Andrea Bryers, Glaswegin

You can learn more about Glaswegin here.

Harris Gin, Sugar Kelp

Sugar Kelp, sometimes known as sea belt and Devil’s apron, due to its shape, is a type of seaweed found in the north east Atlantic Ocean, the Pacific Ocean and the Barents Sea south to Galicia in Spain and around the coast of Britain. It can grow up to five metres in length and can be found on rocky, sheltered seabeds providing a source of food and habitat for a diverse range of species.

Dark golden-green in colour with a distinct crinkly, wavy edge, Sugar Kelp takes its name from the naturally occurring sugar mannitol, which is released as the Sugar Kelp is dried. It normally takes 15 – 20 months before it reaches maturity and can be harvested. It was once used to predict the weather! Dried fronds would be hung outside and if they remained dry thanks to the humidity, then the day would be fine. If the fronds softened it would mean rain was on the way.

“Sugar Kelp is the defining botanical in our Isle of Harris Gin, a seaweed found in the local seas and sea lochs surrounding us. The golden-green fronds are harvested from underwater forests by local diver, Lewis during the spring and summer months.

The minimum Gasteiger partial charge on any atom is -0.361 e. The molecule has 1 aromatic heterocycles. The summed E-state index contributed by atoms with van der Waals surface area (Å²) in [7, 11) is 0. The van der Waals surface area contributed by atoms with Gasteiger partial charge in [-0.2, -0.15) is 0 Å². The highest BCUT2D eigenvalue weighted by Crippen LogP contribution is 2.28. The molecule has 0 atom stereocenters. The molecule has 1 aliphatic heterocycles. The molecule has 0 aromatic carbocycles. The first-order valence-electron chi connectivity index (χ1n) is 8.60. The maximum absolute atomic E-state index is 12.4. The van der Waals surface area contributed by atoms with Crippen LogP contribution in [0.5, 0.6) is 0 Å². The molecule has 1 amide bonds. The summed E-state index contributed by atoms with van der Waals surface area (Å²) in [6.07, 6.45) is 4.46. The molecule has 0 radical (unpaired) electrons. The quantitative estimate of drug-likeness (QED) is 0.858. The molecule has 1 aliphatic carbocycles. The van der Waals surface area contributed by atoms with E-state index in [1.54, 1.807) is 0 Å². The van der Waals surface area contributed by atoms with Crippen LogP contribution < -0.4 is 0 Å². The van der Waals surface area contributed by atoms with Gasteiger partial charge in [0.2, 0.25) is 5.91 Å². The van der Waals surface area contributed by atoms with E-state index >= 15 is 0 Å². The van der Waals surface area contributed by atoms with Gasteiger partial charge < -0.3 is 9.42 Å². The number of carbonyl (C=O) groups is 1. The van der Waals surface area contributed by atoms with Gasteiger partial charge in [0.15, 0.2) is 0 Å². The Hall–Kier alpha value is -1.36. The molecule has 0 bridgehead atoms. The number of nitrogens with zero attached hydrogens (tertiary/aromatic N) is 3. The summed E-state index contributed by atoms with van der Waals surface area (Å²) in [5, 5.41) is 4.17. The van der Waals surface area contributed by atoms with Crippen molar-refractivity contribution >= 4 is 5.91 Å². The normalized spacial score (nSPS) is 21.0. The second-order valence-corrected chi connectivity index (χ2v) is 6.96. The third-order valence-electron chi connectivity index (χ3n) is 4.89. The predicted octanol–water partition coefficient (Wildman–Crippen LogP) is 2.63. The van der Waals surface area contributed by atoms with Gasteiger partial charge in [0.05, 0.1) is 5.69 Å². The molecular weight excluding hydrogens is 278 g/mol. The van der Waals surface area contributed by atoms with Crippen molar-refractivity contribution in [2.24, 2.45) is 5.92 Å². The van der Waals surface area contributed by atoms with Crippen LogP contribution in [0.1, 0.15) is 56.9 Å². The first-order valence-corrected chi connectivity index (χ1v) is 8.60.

“In the early days of the Isle of Harris Distillery, we worked alongside an ethnobotanist who visited Harris to search above and below the sea for something unique and from our island home.

“We also worked closely with Heriot-Watt University in Edinburgh to ensure the perfect balance between all 9 botanicals found within our spirit.

“We believe our Sugar Kelp adds a complexity to our Isle of Harris Gin, bringing with it a distinct maritime note on the nose and a gentle reminder of the sea to finish.”

Shona Maclennan, Isle of Harris Distillers

You can learn more about Isle of Harris Distillers here.

Biggar Gin, Pink Peppercorns

Pink Peppercorns are in fact a fruit! Harvested and dried from the Schinus terebinthifolius tree, commonly known as the Peruvian or Brazilian pepper tree, native to tropical and sub tropical climates. Because of their close resemblance to peppercorns and their peppery flavour, they became known as Pink Peppercorns. Traditionally used as a culinary spice for cooking with the sweet, spicy flavour proving popular with chefs from all over the world.